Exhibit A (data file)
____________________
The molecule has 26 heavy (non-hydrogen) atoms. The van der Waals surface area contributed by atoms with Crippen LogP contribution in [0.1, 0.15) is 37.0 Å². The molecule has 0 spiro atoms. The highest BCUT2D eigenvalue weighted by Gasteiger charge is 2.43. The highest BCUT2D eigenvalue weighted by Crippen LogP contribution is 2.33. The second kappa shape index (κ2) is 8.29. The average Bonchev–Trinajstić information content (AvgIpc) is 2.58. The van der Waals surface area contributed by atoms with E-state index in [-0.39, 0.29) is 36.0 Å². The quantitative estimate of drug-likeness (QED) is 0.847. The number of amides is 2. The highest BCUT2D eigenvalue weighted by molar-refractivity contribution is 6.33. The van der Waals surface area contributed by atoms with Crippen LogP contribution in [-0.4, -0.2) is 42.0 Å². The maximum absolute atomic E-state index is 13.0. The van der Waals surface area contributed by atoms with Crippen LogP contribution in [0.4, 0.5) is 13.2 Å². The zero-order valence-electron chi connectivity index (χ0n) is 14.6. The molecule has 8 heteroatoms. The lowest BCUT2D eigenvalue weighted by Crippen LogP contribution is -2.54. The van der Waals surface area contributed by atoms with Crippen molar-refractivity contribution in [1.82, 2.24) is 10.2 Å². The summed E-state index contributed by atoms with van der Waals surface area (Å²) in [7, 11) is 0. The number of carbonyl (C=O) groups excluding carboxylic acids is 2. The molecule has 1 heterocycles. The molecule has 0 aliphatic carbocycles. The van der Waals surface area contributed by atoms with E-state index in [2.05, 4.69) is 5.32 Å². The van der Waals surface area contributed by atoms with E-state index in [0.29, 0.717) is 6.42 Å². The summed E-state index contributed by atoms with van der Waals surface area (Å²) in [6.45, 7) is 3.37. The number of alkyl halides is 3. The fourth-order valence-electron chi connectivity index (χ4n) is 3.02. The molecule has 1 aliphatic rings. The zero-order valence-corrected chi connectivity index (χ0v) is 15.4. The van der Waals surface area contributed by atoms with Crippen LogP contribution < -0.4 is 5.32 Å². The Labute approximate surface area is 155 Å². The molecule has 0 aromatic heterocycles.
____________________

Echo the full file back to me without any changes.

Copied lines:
The molecule has 26 heavy (non-hydrogen) atoms. The van der Waals surface area contributed by atoms with Crippen LogP contribution in [0.1, 0.15) is 37.0 Å². The molecule has 0 spiro atoms. The highest BCUT2D eigenvalue weighted by Gasteiger charge is 2.43. The highest BCUT2D eigenvalue weighted by Crippen LogP contribution is 2.33. The second kappa shape index (κ2) is 8.29. The average Bonchev–Trinajstić information content (AvgIpc) is 2.58. The van der Waals surface area contributed by atoms with E-state index in [-0.39, 0.29) is 36.0 Å². The quantitative estimate of drug-likeness (QED) is 0.847. The number of amides is 2. The highest BCUT2D eigenvalue weighted by molar-refractivity contribution is 6.33. The van der Waals surface area contributed by atoms with Crippen LogP contribution in [-0.4, -0.2) is 42.0 Å². The maximum absolute atomic E-state index is 13.0. The van der Waals surface area contributed by atoms with Crippen LogP contribution in [0.4, 0.5) is 13.2 Å². The zero-order valence-electron chi connectivity index (χ0n) is 14.6. The molecule has 8 heteroatoms. The lowest BCUT2D eigenvalue weighted by Crippen LogP contribution is -2.54. The van der Waals surface area contributed by atoms with Crippen molar-refractivity contribution in [1.82, 2.24) is 10.2 Å². The summed E-state index contributed by atoms with van der Waals surface area (Å²) in [7, 11) is 0. The number of carbonyl (C=O) groups excluding carboxylic acids is 2. The molecule has 1 heterocycles. The molecule has 0 aliphatic carbocycles. The van der Waals surface area contributed by atoms with E-state index in [2.05, 4.69) is 5.32 Å². The van der Waals surface area contributed by atoms with E-state index in [0.29, 0.717) is 6.42 Å². The summed E-state index contributed by atoms with van der Waals surface area (Å²) in [6.45, 7) is 3.37. The number of alkyl halides is 3. The fourth-order valence-electron chi connectivity index (χ4n) is 3.02. The molecule has 1 aliphatic rings. The zero-order valence-corrected chi connectivity index (χ0v) is 15.4. The van der Waals surface area contributed by atoms with Crippen LogP contribution < -0.4 is 5.32 Å². The Labute approximate surface area is 155 Å². The molecule has 0 aromatic heterocycles.